- Cancer Information
- Supporting someone with cancer
- Caring for someone with cancer
- How will you feel as a carer?
- Ways to manage your emotions
Ways to manage your emotions
It may feel hard to find the time or energy to look after your own emotional wellbeing. These simple strategies may help you cope and feel more in control.
Try complementary therapiesListen to our relaxation and meditation audio tracks now. You could also try a local yoga or tai chi class.
Be activeResearch shows that regular exercise can help with feelings of anger, stress, anxiety and depression. It can also improve fatigue and sleep. Even a brisk walk around the block offers benefits.
Take time for yourselfMake time each day to do something you find relaxing. Respite care is available for short or longer periods and may give you the break you need.
Talk about how you’re feelingIf at any stage you feel overwhelmed, speak to your health care team, as counselling or medicine – even for a short time – may help. You may be referred to a psychologist. The organisation Beyond Blue has information about coping with depression and anxiety. You can also call Lifeline 13 11 14 for crisis support at any time of day or night.
Speak to your GPIf at any stage you feel that you are not coping, your GP can refer you to a counsellor and prescribe a short course of medicine if needed.
Find out what to expectInformation can help you understand what to expect, and plan for any changes. This may make you feel more secure.
Be kind to yourselfNo-one is a “perfect” carer. It is often a demanding role and everyone has bad days. Try to avoid using the words “should” or “must”, and accept that you are doing the best you can.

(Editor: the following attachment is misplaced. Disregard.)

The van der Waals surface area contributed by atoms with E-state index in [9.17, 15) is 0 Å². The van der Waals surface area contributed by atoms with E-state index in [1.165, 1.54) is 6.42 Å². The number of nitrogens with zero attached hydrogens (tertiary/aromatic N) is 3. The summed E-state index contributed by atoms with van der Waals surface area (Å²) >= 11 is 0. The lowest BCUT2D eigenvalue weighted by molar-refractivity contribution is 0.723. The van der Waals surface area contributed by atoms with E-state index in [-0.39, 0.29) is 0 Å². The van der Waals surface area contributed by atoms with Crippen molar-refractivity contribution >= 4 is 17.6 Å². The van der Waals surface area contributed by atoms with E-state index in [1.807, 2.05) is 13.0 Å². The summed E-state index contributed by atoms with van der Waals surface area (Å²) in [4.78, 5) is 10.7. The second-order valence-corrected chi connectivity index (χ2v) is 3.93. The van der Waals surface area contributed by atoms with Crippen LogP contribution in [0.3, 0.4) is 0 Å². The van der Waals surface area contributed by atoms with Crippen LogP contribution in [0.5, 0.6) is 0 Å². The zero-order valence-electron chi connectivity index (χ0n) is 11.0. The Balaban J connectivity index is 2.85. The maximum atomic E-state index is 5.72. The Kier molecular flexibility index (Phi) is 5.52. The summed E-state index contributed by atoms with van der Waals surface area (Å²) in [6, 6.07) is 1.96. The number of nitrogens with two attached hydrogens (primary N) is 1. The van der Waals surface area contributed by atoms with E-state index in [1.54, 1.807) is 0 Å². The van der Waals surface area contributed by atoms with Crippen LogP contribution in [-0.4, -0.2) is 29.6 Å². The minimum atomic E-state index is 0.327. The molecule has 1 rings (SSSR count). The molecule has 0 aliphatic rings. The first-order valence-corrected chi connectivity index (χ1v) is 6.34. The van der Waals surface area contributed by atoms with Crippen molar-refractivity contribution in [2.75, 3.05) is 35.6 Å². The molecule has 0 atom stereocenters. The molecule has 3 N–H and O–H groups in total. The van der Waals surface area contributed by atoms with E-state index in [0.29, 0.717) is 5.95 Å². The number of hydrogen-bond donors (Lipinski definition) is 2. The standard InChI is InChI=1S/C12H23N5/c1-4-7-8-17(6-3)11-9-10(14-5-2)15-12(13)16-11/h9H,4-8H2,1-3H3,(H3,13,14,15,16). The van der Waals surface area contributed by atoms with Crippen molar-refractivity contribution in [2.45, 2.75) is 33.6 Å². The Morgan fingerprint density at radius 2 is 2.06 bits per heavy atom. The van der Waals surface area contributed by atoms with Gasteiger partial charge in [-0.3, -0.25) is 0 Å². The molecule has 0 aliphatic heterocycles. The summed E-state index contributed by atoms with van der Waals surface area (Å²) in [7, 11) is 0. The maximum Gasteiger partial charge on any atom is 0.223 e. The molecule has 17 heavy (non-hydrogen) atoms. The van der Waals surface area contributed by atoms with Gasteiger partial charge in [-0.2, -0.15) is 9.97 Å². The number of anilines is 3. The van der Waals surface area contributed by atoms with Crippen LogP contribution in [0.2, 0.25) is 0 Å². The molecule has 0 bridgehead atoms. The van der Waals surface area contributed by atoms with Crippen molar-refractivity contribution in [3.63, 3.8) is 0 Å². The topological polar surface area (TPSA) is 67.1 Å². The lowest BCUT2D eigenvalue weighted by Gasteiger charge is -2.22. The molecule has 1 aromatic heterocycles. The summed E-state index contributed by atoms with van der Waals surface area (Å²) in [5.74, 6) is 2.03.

Join a support groupThere are face-to-face, internet and telephone support groups for carers. These groups meet regularly to share their experiences. See page 69 for more information about support groups.
Connect onlineUse technology such as email, Facebook or a blog to stay in touch with family and friends. To connect with others in a similar situation, visit Cancer Council Online Community.
Dr Laura Kirsten, Principal Clinical Psychologist, Nepean Cancer Care Centre, NSW; Mary Bairstow, Senior Social Worker, Cancer Centre, Fiona Stanley Hospital, WA; Anne Booms, Nurse Practitioner – Supportive and Palliative Care, Icon Cancer Centre Midland, WA; Dr Erica Cameron-Taylor, Staff Specialist, Department of Palliative Care, Mercy Hospice, Calvary Mater Newcastle, NSW; Tracey Gardner, Senior Psychologist, Cancer Counselling Service, Cancer Council Queensland; Louise Good, Cancer Nurse Consultant, WA; Verity Jausnik, Senior Policy Officer, Carers Australia; David Larkin, Cancer Supportive Care Manager, Canberra Region Cancer Centre, Canberra Hospital and Health Service, ACT; Kate Martin, Consumer; John McMath, Consumer; Simone Noelker, Physiotherapist and Wellness Centre Coordinator, Ballarat Regional Integrated Cancer Centre, VIC; Tara Redemski, Senior Physiotherapist – Cancer Care, Gold Coast University Hospital, QLD; Dean Rowe, Consumer; Chris Sibthorpe, 13 11 20 Consultant, Cancer Council Queensland.
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